People don't care about "Net Neutrality": they care about "internet freedom" which is the same as "freedom"

Why do 87% of Americans hold a favorable view of Net Neutrality? Not because the vast majority of the country has become wonkishly interested in the intersection of competition policy and telcoms regulation: it's because they care about the internet. Read the rest

To do right now: watch the Senate vote on whether to discuss saving Net Neutrality

Today, Senate Democrats will force a vote on whether to rescue Net Neutrality from the depredations of Vichy nerd Ajit Pai; the debate is streaming now and will continue until 3PM Eastern/12PM Pacific, when the Senate will vote. Read the rest

Ajit Pai: portrait of a Vichy nerd who transformed from debating-society darling to thin-skinned, brooding manbaby

Andrew Rice's long profile of neutracidal FCC chairman Ajit Pai paints a portrait of a genuine nerd who really loves the ways the internet let him escape his small-town life, who really dotes on memes and Star Wars, and who threw fun parties when he was a young man -- and who is a textbook bootlicker, convinced that corporations will save America from the tyranny of government overreach, and who decided that if Trump was the way to get there, he would carry water for Trump. Read the rest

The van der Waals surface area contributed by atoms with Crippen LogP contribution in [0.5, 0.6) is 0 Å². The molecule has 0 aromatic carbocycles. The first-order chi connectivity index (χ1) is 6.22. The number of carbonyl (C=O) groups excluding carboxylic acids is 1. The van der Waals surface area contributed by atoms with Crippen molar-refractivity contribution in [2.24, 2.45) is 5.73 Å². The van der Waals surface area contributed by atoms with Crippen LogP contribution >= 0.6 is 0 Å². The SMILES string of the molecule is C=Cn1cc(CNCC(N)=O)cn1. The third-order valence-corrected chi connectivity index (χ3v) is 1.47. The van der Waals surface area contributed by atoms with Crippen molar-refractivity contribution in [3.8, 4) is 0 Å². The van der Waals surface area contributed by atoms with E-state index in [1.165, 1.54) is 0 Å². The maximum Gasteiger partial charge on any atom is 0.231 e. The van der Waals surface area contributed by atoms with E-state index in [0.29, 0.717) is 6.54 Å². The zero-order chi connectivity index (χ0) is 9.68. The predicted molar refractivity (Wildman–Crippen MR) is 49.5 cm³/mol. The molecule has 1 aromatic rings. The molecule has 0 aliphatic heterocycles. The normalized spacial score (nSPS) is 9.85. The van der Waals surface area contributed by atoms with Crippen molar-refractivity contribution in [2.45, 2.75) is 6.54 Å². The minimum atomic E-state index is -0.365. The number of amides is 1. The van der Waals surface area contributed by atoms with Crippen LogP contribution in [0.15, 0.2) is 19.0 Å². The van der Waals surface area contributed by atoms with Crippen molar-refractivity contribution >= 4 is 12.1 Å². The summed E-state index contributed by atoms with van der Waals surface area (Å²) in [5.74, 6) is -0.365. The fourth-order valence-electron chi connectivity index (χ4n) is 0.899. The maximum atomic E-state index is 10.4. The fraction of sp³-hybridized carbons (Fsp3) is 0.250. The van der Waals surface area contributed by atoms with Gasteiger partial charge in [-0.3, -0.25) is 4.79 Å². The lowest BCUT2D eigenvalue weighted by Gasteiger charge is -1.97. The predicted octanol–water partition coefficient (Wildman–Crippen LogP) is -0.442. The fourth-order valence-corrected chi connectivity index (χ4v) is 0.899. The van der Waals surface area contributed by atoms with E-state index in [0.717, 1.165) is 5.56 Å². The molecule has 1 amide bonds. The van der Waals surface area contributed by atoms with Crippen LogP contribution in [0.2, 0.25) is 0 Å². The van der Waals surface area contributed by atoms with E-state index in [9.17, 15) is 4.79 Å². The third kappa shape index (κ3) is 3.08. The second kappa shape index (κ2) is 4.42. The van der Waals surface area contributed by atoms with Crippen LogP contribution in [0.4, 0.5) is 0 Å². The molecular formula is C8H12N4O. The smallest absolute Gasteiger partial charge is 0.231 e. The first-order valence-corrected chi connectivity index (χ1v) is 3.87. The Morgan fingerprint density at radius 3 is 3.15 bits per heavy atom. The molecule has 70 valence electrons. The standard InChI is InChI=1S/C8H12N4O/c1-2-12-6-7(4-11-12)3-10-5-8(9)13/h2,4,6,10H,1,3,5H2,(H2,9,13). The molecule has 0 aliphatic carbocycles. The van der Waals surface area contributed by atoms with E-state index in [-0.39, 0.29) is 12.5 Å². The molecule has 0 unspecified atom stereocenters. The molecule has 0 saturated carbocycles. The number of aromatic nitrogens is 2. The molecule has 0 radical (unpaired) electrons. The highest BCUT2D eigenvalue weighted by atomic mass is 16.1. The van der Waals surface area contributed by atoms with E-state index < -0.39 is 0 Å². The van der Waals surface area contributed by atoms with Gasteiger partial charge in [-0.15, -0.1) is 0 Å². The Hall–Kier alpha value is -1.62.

Comcast charges you $90 to "install" cable in houses that are already wired by Comcast

If you move into a new place and start service from Comcast -- increasingly the only way to get internet service in many places -- the company will often charge you a $90 installation fee, even if the previous occupants had already installed Comcast service, and even if you buy and set up your own modem. Read the rest

Senators will be forced to vote on Ajit Pai's decision to kill Net Neutrality

Net Neutrality is extraordinarily, improbably popular with Americans: 87% of Americans have both heard of Net Neutrality and believe it should be protected; virtually the only opponents Net Neutrality has are telcoms lobbyists and politicians who've had money funneled their way through telcoms PACs and direct contributions. Read the rest

The most hated company in America is about to get much, much bigger

Comcast is a perennial winner of national polls for the most hated company in America, and the bigger it gets, the worse it gets: back in 2011, the Obama administration let the company swallow NBC Universal, teeing it up to powerfully benefit from the destruction of Net Neutrality under Trump; now Trump is poised to let the company buy Fox and Sky, making the company bigger and more powerful. Read the rest

AT&T to the Supreme Court: "Fuck the FTC"

Back when the anti-Net-Neutrality was pretending to have anything like an argument (apart from, "NETWORK NEUTRALITY INTERFERES WITH MY ABILITY TO BECOME LIMITLESSLY RICH, GO FUCK YOURSELF), one of the stupid pieces of spaghetti they threw at the wall was, "The FCC shouldn't regulate telcos, that's the FTC's job." Read the rest

Comcast: if you don't subscribe to cable TV, we won't sell you high-speed internet

Comcast has found a new way to stem "cord-cutting" (cutting off your cable TV subscription in favor of subscription services like Netflix, or, as in my case, in favor of giving up on watching TV altogether); in markets where they are a monopoly or duopoly, they will reserve their highest-speed internet offerings for customers who agree to pay extra for cable channels that they don't want or need -- if all you want is internet access, Comcast will relegate you to its slow lanes. Read the rest